Government lawyers ask judge to toss lawsuit over Trump’s businesses

FAN Editor

Government attorneys on Wednesday asked a New York federal judge to throw out a lawsuit accusing President Donald Trump of violating the Constitution every time a foreign government patronizes a Trump property.

The government attorneys were responding to a lawsuit filed this year by representatives of hotels and restaurants who say they have suffered damages, along with watchdog group Citizens for Responsibility and Ethics and Washington (CREW).

The suit charges that Trump’s ongoing ties to Trump-branded businesses worldwide is in violation of the so-called emoluments clause, which prohibits federal employees from accepting “any present, Emolument, Office, or Title, of any kind whatever, from any King, Prince, or foreign State.” An emolument is usually defined as compensation of some kind or an item of value.

George Washington and Thomas Jefferson pursued private business interests when they were president, Justice Department attorneys argued before Judge George B. Daniels, saying that Trump is no different. When foreign governments book rooms in Trump hotels, they said, it is not an emolument.

Daniels challenged the Justice Department’s narrow definition of “emolument” and said that if a foreign entity “expects something” in exchange for a payment, that would be an emolument, not a gift, even if the president did not follow through on a presumed quid pro quo. The judge asked the parties if the president is automatically prohibited from selling goods and services at fair market value to a foreign government, a seemingly open legal question.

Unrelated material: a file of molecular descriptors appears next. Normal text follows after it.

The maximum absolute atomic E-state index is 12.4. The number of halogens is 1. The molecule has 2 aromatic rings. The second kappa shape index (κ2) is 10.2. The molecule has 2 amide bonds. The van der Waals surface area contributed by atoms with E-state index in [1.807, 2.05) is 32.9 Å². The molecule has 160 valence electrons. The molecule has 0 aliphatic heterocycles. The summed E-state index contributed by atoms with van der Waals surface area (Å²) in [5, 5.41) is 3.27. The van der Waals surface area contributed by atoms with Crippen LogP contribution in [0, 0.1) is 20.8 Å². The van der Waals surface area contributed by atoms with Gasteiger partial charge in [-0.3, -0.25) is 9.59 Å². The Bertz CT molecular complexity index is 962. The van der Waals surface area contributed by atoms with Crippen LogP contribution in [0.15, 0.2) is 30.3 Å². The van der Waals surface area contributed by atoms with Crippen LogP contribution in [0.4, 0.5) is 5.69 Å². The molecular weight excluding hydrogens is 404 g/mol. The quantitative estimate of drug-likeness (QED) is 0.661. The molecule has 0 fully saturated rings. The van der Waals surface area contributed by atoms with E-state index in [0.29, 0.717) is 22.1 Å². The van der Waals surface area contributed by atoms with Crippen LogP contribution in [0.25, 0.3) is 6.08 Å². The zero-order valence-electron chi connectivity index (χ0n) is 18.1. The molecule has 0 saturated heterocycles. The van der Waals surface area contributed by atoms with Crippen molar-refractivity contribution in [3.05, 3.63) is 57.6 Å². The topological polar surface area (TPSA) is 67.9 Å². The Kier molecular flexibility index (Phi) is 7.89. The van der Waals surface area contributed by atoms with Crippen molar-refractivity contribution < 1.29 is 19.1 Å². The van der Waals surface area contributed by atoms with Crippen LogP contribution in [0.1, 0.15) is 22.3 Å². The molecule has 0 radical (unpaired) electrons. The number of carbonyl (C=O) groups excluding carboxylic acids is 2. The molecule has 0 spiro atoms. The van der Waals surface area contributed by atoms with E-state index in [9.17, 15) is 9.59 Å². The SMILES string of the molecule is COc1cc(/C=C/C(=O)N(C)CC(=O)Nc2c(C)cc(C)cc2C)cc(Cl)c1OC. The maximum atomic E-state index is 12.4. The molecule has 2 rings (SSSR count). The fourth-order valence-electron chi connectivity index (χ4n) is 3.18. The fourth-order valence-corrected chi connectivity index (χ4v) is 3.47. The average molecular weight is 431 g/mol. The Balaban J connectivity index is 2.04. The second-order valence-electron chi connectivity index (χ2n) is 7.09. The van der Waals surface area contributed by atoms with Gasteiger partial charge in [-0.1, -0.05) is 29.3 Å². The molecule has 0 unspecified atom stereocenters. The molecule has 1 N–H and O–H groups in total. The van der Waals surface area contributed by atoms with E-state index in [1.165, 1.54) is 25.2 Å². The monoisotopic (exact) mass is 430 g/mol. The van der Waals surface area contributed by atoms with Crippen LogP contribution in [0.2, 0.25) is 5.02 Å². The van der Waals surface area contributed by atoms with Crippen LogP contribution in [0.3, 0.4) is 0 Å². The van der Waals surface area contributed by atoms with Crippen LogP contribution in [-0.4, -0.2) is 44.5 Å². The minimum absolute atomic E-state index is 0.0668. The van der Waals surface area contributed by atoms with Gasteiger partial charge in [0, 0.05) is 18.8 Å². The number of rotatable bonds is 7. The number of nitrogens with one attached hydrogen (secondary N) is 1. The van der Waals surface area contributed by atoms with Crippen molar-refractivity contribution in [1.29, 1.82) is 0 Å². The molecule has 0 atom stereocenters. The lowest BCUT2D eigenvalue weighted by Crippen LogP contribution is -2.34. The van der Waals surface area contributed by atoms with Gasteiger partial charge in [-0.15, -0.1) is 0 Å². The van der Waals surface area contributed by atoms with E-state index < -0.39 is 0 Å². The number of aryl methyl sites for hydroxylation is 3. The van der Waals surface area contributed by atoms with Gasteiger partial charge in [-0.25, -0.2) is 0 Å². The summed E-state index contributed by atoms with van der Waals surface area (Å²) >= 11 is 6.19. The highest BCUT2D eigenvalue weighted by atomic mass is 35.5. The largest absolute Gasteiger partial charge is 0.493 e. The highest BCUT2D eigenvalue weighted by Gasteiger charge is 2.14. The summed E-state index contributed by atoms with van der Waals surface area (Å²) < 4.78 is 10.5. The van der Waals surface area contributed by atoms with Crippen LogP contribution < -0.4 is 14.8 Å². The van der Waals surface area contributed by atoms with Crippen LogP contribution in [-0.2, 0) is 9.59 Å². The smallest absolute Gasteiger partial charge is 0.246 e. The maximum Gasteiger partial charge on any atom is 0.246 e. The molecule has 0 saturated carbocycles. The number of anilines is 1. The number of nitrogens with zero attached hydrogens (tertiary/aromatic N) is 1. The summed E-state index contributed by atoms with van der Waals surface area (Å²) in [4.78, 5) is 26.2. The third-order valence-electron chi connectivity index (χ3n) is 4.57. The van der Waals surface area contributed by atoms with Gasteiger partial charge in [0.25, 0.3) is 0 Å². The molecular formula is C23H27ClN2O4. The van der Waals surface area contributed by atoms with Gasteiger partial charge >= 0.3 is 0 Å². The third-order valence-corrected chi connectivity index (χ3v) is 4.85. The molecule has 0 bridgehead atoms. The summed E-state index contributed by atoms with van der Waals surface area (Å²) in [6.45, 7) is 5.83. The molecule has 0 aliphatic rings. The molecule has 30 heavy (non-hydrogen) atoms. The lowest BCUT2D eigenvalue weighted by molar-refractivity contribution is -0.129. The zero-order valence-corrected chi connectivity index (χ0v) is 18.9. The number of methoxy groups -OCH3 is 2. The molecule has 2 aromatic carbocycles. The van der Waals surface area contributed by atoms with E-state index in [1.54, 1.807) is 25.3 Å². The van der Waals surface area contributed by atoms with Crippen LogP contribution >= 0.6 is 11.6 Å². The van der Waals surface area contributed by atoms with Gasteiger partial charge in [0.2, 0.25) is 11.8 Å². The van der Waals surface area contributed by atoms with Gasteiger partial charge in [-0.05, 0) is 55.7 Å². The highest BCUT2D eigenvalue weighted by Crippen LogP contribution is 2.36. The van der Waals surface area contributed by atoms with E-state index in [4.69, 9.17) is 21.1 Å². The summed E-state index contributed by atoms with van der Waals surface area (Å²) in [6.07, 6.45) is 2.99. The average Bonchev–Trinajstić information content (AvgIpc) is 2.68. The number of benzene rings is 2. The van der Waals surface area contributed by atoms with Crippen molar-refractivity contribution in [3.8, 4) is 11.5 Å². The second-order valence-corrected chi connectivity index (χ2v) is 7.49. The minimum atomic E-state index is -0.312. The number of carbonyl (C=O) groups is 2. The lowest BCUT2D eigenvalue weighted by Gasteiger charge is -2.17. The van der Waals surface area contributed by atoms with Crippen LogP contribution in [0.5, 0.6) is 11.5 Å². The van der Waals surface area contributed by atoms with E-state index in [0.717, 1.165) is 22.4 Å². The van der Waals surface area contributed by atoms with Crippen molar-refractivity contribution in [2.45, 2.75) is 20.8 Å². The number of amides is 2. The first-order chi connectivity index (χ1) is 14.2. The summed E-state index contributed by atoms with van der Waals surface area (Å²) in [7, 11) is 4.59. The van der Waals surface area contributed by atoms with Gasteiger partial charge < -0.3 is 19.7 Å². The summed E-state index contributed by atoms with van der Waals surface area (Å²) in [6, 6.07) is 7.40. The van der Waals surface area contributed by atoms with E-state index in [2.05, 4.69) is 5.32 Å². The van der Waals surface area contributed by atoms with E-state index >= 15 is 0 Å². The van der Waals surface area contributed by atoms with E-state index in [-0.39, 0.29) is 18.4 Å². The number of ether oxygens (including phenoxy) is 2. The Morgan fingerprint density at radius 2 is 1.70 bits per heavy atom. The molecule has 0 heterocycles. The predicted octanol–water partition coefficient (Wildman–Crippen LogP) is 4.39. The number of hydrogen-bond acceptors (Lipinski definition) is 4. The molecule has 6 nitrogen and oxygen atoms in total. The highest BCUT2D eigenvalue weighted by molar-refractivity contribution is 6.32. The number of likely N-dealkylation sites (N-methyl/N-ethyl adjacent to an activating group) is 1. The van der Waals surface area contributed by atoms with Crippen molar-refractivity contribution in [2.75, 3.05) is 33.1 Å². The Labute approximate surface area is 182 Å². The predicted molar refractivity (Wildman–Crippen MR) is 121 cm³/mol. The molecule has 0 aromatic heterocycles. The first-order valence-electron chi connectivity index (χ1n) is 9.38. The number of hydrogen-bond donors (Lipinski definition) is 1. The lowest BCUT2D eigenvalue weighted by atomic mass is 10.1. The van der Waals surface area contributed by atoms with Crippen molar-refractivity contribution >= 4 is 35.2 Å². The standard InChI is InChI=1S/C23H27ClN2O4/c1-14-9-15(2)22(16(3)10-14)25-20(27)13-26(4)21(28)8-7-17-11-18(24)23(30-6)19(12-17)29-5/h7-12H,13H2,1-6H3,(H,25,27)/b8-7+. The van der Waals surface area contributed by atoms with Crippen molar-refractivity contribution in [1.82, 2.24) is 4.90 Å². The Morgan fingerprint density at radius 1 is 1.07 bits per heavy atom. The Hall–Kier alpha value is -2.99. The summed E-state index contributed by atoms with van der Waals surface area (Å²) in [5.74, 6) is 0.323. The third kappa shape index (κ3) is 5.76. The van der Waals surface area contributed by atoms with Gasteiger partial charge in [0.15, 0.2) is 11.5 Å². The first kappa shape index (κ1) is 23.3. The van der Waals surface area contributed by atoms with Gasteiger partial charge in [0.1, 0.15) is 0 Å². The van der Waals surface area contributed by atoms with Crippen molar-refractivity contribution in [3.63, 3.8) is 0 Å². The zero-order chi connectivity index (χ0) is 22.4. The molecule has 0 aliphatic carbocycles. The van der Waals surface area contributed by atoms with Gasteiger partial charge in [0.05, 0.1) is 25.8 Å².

He then pressed the plaintiffs over their arguments for what’s known in the legal world as standing, or their right to sue.

The plaintiffs argued, for example, that there are four midtown Manhattan restaurants with two Michelin stars, excluding sushi restaurants. One is Trump’s Jean Georges, and that’s where foreign delegations want to host their parties. The “universe is small” and Trump properties “are in direct competition with plaintiffs,” they claimed.

Daniels shot back that the emoluments clause “is an anti-corruption provision” and “is not intended to protect you from unfair competition.” The judge also suggested that the plaintiffs haven’t shown specific harm, and that the “injury would have to be more accurately characterized.”

Lawyers for CREW said their right to sue rests on the “impairment of their resources” in fighting for good governance.

Daniels said he expects to rule on the Justice Department’s motion to dismiss in the next 30 to 60 days. If the case moves forward, the plaintiffs said they will want four to five months for discovery, which could potentially result in the unveiling of some of Trump’s unreleased tax returns, before a one week trial. The plaintiffs’ attorneys also said they are open to a settlement arrangement with the president if, for example, he agreed to divest or segregate some of his profits.

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